Saint Mary of the Angels homilies and reflections

Homily, November 10, 2013, The Kingdom of God, Fr. Ken Hughes, SJ

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St. Mary of the Angels, Roxbury     

Sunday  OT 32 C        11/10/13

Maccabees  II  7.1-2, 9-14;  Thessalonians II 2.16-3.5;  Luke 20.27-38

 

My Brothers and Sisters,

 

We have recently celebrated All Saints Day and All Souls Day.  In the words of the second Eucharistic prayer, we ask God to “remember … our brothers and sisters who have fallen asleep in the hope of the resurrection, and all who have died in your mercy.”  We have prayed to saints and we have prayed for sinners. November seems to be a month of martyrs and saints who have influenced our life very much:  The Jewish Krystallnacht martyrs, the martyrs of El Salvador, Miguel Pro and Etty Hillesum, but also Cardinal Bernardin, Sojourner Truth and Dorothy Day.  And, now, throughout this month we continue to remember our loved ones, our personal saints, as we light these candles by the altar.   

 

Why November for this remembrance?  Perhaps, the people of old, whether pagan or Christian, saw November, with its falling leaves, as the season for all dying.  Do we not feel that, too?

 

Joyce Rupp, in her poem, “The Ache of Autumn in Us” writes of autumn,

 

“It is a season to hold the trees close,

to stand with them in their grieving.

It is a time to open my inner being

to the misty truths of my own goodbyes.”

 

Thus, we remember our family members and our friends who have said, “Goodbye” to us.  And we know that, some day, we, too, will have to make our own goodbyes.

 

Joyce ends her poem, saying,

 

And so I begin my fallow vigil,

remembering the truth of the ages:

Unless the wheat seed dies

it cannot sing a new birth.

Unless summer gives in to autumn

Springtime will never embrace me.”

 

Sadly, the Sadducees of today’s gospel did not believe in this “springtime.”

They could not “sing a new birth.”  For them, life ended in this world, and that is why it was so important to beget children to carry on the memory of their name.  What else was left for them?  And so, they presented Jesus with this ridiculous story of seven brothers, one after the other, marrying the same woman.  Whose wife would she be, if there were such a thing as a resurrection?  They think that they have trapped Jesus.  But, it was they themselves who were trapped.  They did not understand their own Scripture where God, at the burning bush, named Himself as the God of Abraham, the God of Isaac, the God of Jacob, therefore, the God of the living.  They also had no imagination.  They could not imagine an afterlife in which the human personality would be the same, but, oh so different.  Their imagination could not embrace an infinite existence enfolded by and into an infinite Love.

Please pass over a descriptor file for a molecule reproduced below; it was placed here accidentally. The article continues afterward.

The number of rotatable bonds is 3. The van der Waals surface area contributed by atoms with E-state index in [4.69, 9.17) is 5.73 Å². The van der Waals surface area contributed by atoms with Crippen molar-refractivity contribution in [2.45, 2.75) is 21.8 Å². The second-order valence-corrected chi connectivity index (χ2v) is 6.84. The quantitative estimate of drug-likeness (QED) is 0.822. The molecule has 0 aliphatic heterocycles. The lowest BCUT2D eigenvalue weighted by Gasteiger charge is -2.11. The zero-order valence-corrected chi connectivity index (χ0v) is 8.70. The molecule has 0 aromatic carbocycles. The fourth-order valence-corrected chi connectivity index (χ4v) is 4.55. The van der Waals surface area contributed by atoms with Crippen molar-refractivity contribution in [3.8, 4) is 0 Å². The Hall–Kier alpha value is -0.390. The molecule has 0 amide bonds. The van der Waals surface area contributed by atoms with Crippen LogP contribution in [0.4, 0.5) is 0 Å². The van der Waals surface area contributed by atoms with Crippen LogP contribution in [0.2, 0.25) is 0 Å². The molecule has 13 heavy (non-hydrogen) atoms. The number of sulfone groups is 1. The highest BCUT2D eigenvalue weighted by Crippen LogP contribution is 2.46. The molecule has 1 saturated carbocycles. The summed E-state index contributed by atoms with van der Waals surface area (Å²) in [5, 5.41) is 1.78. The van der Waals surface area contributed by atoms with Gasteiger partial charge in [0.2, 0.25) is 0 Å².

But, how do we imagine the afterlife?  How do we envision resurrection? 

 

A few years ago, a friend of mine lost his son in a car accident.  Weeping, he said to me one day, “What I fear most is that when I die, I may not recognize my son.”  Immediately, I responded. “But he will recognize you.”

I don’t know where that response came from.  Consciously, I did not want to sweep away his fear as if of no consequence, but deep down I knew that heaven must be about a recognition and relationship that spans time and eternity. 

 

I am told that, at a Mass in El Salvador, commemorating all the dead victims of the brutal military dictatorship, as each deceased person’s name was called out for remembrance, a member of his or her family responded, “Presente,” – “Present.”  Hundreds of names were called out.  Hundreds of voices responded, “Presente.”

 

In fact, is there really a separation between this life and the afterlife?  True, we pass over the threshold of death.  True, here, we experience absence, sometimes, painfully so.  But, are there not times of presence too?  Do we not feel, in mysterious ways, the presence of our loved ones?  And, are there not times when that presence has been felt more strongly than their earthly presence?

 

When Matthew, Mark, and Luke expressed Jesus’ resurrection, they did so, either through angels appearing like lightning or through men in dazzling garments – figures from the other world.  And all these figures had a similar message: “Do not be afraid.”  “Do not be amazed.”  And proclaimed: “He has been raised just as he said.”  In Luke’s Gospel, they also asked, “Why do you seek the living one among the dead? …  Remember what he said.” Then, Luke added, “They remembered his words.”  And remembering brought hope and joy.

 

When Jesus, then, appeared, He was the same but different.  He was recognized and not recognized.  He ate fish but also passed through doors and walls.  He was here and there at the same time. All these appearances were only hints and glimpses of afterlife.

 

Personally, I believe that all the beauty of this world  -- and I have experienced so much beauty here -- is only a glimpse of the beauty of heaven.  Personally, I believe in the resurrection of all creation, not just of human beings.  I believe that all creation, all matter, will be transformed and brought into a harmony and oneness, and will be enfolded in God’s love.   And that is why we must take care of all this world and love all people.

 

“The Kingdom of God is among you,” Jesus said.  It is not fully present now, but that is what we work for all together: the saints in heaven, the sufferers in purgatory, and, we, the strugglers on earth.  All together, we are moving with God and to God. All together, we will come to a happiness which the Sadducees could not dream of or imagine.

 

                                             

                                                        Kenneth J. Hughes, S.J.

                                                        Brighton, Mass.  11/10/13 

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